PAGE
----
His Deputation Agreement stated that long service leave did not apply as the employee was expected to return to India, and upon his resignation he received a service-based payment under the Indian Gratuity Act, including for the period he had worked in NSW.
The key issue for determination was whether Mr Rawat's service in India counted towards his entitlement to long service leave under the Long Service Leave Act 1955 (NSW).
The Court of Appeal held that Mr Rawat's initial period of service in India was a discrete period that lacked a substantial connection with NSW at the relevant time and accordingly, Wipro Limited was not obliged to pay Mr Rawat long service leave.
By Sarah Lunny and Lara Duggan
Eptesam Al Bankani v Western Sydney Migrant Resource Centre Ltd  FWC 557
The Fair Work Commission (FWC) has ordered reinstatement of an employee who breached the terms of an IT policy, finding that the employee's dismissal was harsh and unjust in circumstances where the terms of the policy were 'legalistic, obtuse and unsuited to the particular workforce'.
- This decision serves as a reminder to employers that employee policies, procedures and manuals must be accessible, understandable and reasonable, and have a clear connection to the way that work is actually performed.
- It may be more difficult to justify disciplinary action where an employee has not complied with a policy that is long-winded, complex or not adapted to the workplace.
- Employers should take active steps to ensure that employees read and comply with policies, including providing training and resources to help employees understand their obligations under policies.
The applicant was employed by Western Sydney Migrant Resource Centre Ltd (WSMRC), a not-for-profit organisation providing support services to refugees. Under a contract with another not-for-profit organisation, WSMRC was engaged to provide specialised and intensive services to refugees classified as having high or complex needs. Under the contract, WSMRC was required to maintain client records for at least 7 years and was prohibited from destroying client records. WSMRC's Procedure Manual contained similar obligations.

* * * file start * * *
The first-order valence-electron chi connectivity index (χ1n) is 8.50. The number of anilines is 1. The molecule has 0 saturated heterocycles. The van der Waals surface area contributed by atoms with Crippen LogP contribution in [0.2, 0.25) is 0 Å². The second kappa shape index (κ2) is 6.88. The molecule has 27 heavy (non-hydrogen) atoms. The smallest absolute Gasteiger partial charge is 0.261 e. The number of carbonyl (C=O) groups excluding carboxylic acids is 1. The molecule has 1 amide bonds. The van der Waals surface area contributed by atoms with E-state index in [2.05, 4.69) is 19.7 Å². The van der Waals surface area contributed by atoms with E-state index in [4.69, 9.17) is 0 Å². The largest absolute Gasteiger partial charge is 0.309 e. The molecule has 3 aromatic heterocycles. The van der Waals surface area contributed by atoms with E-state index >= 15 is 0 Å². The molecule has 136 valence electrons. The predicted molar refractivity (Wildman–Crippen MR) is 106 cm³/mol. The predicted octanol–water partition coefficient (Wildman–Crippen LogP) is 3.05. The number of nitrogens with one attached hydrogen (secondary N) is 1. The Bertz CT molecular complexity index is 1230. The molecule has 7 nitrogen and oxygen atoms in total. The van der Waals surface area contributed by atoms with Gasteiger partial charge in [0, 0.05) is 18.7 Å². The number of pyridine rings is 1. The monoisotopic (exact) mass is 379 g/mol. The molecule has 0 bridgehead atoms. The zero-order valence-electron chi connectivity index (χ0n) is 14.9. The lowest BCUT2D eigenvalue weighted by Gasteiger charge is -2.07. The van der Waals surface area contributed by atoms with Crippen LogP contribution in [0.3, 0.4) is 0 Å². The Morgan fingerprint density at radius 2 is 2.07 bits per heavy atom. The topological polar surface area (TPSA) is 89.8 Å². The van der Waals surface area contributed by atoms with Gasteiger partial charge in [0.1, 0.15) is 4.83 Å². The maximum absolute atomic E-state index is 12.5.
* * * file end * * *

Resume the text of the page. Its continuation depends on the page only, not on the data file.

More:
As part of her role, the applicant was provided with a mobile phone to take emergency calls from clients with high or complex needs. Before taking a period of annual leave and leaving the emergency mobile phone with a colleague to manage, the applicant erased all messages and call records from the phone. WSMRC summarily dismissed the applicant because of this conduct, finding that she had breached WSMRC's obligations relating to maintenance of client records, including the obligations in the Procedure Manual.
The applicant brought an unfair dismissal claim, claiming that she had not been aware of the obligation to preserve client records and had never received any training or direction about deleting client data. WSMRC alleged that the applicant knew about the obligation to maintain client records under the Procedure Manual, relying on the fact that the applicant had previously acknowledged that she had read and understood the Procedure Manual.
While the FWC found that the applicant's failure to comply with the obligation to maintain client records did constitute a valid reason for dismissal, the FWC ultimately decided that her dismissal was unfair, including because:
- the Procedure Manual was lengthy, complex and unsuited to WSMRC's particular workforce. In particular, the FWC commented that:
- the Procedure Manual was 'legalistic' and 'obtuse'; and
- the requirements outlined in the Procedure Manual bore little connection to the way work was performed in practice, with the FWC referring to WSMRC's actual practices regarding mobile phone use as 'haphazard';
- there was 'very little evidence' that WSMRC took any steps to ensure that its employees 'actually read and understand' the Procedure Manual;